The next day, the mystery of Mrs. Lanoline is solved. Her missing husband turns out to be our old friend, Leonard Bast, who stops by to explain about his wife's visit.
The three Schlegels rush down, and though they expect a gallivanting philanderer, they instead find a downtrodden, pale young man. He has the air of someone who's been crushed by the city, though he should have grown up healthy and happy in the countryside.
Leonard explains that he still had Margaret's calling card from that fateful meeting at the concert two years ago – the Schlegels don't remember him. He says that he'd told his wife that he had a call to make, and she found the card and assumed that he was visiting Wickham Place.
Helen pushes further; it's obvious that he hasn't told them the whole truth.
It emerges that Leonard left home Saturday afternoon, but Mrs. Bast came looking for him Sunday afternoon. It all looks very fishy.
Leonard sees that the Schlegels assume the worst about him, and wants to clear his name. He asks if they've read a number of books that he finds inspirational, but Helen and Tibby have no patience for this literary justification – they (and we) want to know what he was really up to.
Apparently the answer is simple: he walked. And walked. And walked. Leonard walked all alone, all night.
At this point, Tibby gives up and leaves, but his sisters are enthused by the idea. They ask for the details – apparently he started in Wimbledon, and went through the woods, off the road. The women are impressed.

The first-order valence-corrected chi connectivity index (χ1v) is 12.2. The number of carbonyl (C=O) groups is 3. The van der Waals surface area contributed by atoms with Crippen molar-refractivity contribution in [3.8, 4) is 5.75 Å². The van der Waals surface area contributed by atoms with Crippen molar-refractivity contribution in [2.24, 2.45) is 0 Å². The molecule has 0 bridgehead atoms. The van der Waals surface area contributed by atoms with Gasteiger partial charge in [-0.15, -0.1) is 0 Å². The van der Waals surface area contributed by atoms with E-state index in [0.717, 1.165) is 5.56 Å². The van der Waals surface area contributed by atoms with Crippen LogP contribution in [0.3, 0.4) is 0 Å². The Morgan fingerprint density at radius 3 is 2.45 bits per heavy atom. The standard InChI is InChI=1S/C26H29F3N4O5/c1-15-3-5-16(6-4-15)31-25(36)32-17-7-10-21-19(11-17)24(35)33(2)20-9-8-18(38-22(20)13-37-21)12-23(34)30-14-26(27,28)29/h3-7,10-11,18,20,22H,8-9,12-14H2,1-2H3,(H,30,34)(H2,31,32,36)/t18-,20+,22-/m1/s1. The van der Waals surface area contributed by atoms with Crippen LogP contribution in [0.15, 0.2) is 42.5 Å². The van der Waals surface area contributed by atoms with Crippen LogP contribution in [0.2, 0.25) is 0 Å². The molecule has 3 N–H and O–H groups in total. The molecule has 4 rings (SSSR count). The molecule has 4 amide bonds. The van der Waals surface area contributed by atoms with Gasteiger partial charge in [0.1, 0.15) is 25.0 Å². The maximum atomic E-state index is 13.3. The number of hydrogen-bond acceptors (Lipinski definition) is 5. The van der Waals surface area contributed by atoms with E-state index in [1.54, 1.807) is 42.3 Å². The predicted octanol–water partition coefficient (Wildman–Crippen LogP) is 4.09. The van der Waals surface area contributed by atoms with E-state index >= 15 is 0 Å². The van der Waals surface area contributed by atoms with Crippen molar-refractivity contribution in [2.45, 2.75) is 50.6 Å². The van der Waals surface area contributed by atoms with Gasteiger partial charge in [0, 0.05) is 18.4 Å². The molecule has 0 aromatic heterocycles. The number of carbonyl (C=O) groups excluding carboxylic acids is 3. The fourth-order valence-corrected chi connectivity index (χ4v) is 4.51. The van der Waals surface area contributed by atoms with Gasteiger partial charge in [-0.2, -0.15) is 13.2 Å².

Leonard walked until dawn, found a train station, and took a train back to London. Unfortunately, the dawn was not as beautiful as poets would have us believe.
Leonard tries to explain what he was feeling as this all happened – mostly hungry and tired – but also determined. He's certain that there must be more to life than simply going to the office and living a limited existence. Overwhelmed, he retreats to his literary heroes, not fully understanding that there's something in him that doesn't just come from his reading.
Margaret and Helen reassure their new friend that they don't think he was being foolish – rather, they think his adventure was marvelous.
The Schlegels invite Leonard back, but he refuses, saying that this talk has been one of the best things in his life, and he doesn't want to spoil it.
Leonard rushes away, intoxicated by his interaction with these fascinating people.
We hear a bit about Leonard and Jacky's dull, unhappy marriage; apparently, Margaret's calling card has been a point of contention for the last two years. For Jacky, it's an infuriating mystery, while for Leonard (who never told her how he got it in the first place), it's a symbol of the kind of life he longs for, that Jacky will never understand.
When Leonard returned home Sunday night, he found the card missing, figured out what his wife was up to, and taunted Jacky by saying that he knows where she has been (to see the Schlegels), but she doesn't know what he's been up to. She halfheartedly demands an explanation, but he offers none to her.
Leonard walks home from Wickham Place gleefully, feeling as though his life has changed. He realizes that – shock and horror! – he's forgotten to put his hat on, and people are staring. He dons it, and continues on his way, with no outward sign of his inner turmoil showing.